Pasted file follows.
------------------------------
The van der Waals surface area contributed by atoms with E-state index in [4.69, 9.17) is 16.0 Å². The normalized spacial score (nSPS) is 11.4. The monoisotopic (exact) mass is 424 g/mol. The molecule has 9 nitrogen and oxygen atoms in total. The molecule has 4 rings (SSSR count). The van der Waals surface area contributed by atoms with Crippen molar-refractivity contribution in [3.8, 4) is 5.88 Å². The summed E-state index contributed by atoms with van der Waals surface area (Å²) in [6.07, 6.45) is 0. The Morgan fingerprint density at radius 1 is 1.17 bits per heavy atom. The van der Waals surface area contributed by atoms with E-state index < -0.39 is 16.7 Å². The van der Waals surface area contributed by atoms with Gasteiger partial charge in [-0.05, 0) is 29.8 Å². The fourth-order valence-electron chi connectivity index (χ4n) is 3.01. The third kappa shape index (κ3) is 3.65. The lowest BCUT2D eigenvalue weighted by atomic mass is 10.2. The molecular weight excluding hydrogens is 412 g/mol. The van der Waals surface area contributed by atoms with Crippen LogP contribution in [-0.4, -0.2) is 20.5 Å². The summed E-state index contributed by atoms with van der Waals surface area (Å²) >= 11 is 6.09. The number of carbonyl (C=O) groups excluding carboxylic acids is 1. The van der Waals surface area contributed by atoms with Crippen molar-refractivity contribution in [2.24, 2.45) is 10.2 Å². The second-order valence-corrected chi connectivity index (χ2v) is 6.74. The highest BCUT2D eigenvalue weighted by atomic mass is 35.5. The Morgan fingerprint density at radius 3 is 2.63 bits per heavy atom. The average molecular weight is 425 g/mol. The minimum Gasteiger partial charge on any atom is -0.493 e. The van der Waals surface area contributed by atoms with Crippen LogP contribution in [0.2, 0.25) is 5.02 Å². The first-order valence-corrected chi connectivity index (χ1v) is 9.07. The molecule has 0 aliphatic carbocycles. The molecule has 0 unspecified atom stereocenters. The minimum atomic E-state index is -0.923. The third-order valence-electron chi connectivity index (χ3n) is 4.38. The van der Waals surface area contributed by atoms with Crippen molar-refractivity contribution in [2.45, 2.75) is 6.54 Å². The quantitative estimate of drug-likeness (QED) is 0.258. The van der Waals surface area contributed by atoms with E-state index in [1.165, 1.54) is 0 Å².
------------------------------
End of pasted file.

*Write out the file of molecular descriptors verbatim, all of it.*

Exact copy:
The van der Waals surface area contributed by atoms with E-state index in [4.69, 9.17) is 16.0 Å². The normalized spacial score (nSPS) is 11.4. The monoisotopic (exact) mass is 424 g/mol. The molecule has 9 nitrogen and oxygen atoms in total. The molecule has 4 rings (SSSR count). The van der Waals surface area contributed by atoms with Crippen molar-refractivity contribution in [3.8, 4) is 5.88 Å². The summed E-state index contributed by atoms with van der Waals surface area (Å²) in [6.07, 6.45) is 0. The Morgan fingerprint density at radius 1 is 1.17 bits per heavy atom. The van der Waals surface area contributed by atoms with E-state index < -0.39 is 16.7 Å². The van der Waals surface area contributed by atoms with Gasteiger partial charge in [-0.05, 0) is 29.8 Å². The fourth-order valence-electron chi connectivity index (χ4n) is 3.01. The third kappa shape index (κ3) is 3.65. The lowest BCUT2D eigenvalue weighted by atomic mass is 10.2. The molecular weight excluding hydrogens is 412 g/mol. The van der Waals surface area contributed by atoms with Crippen LogP contribution in [-0.4, -0.2) is 20.5 Å². The summed E-state index contributed by atoms with van der Waals surface area (Å²) >= 11 is 6.09. The number of carbonyl (C=O) groups excluding carboxylic acids is 1. The van der Waals surface area contributed by atoms with Crippen molar-refractivity contribution in [2.24, 2.45) is 10.2 Å². The second-order valence-corrected chi connectivity index (χ2v) is 6.74. The highest BCUT2D eigenvalue weighted by atomic mass is 35.5. The Morgan fingerprint density at radius 3 is 2.63 bits per heavy atom. The average molecular weight is 425 g/mol. The minimum Gasteiger partial charge on any atom is -0.493 e. The van der Waals surface area contributed by atoms with Crippen LogP contribution in [0.2, 0.25) is 5.02 Å². The first-order valence-corrected chi connectivity index (χ1v) is 9.07. The molecule has 0 aliphatic carbocycles. The molecule has 0 unspecified atom stereocenters. The minimum atomic E-state index is -0.923. The third-order valence-electron chi connectivity index (χ3n) is 4.38. The van der Waals surface area contributed by atoms with Crippen molar-refractivity contribution in [2.45, 2.75) is 6.54 Å². The quantitative estimate of drug-likeness (QED) is 0.258. The van der Waals surface area contributed by atoms with E-state index in [1.165, 1.54) is 0 Å².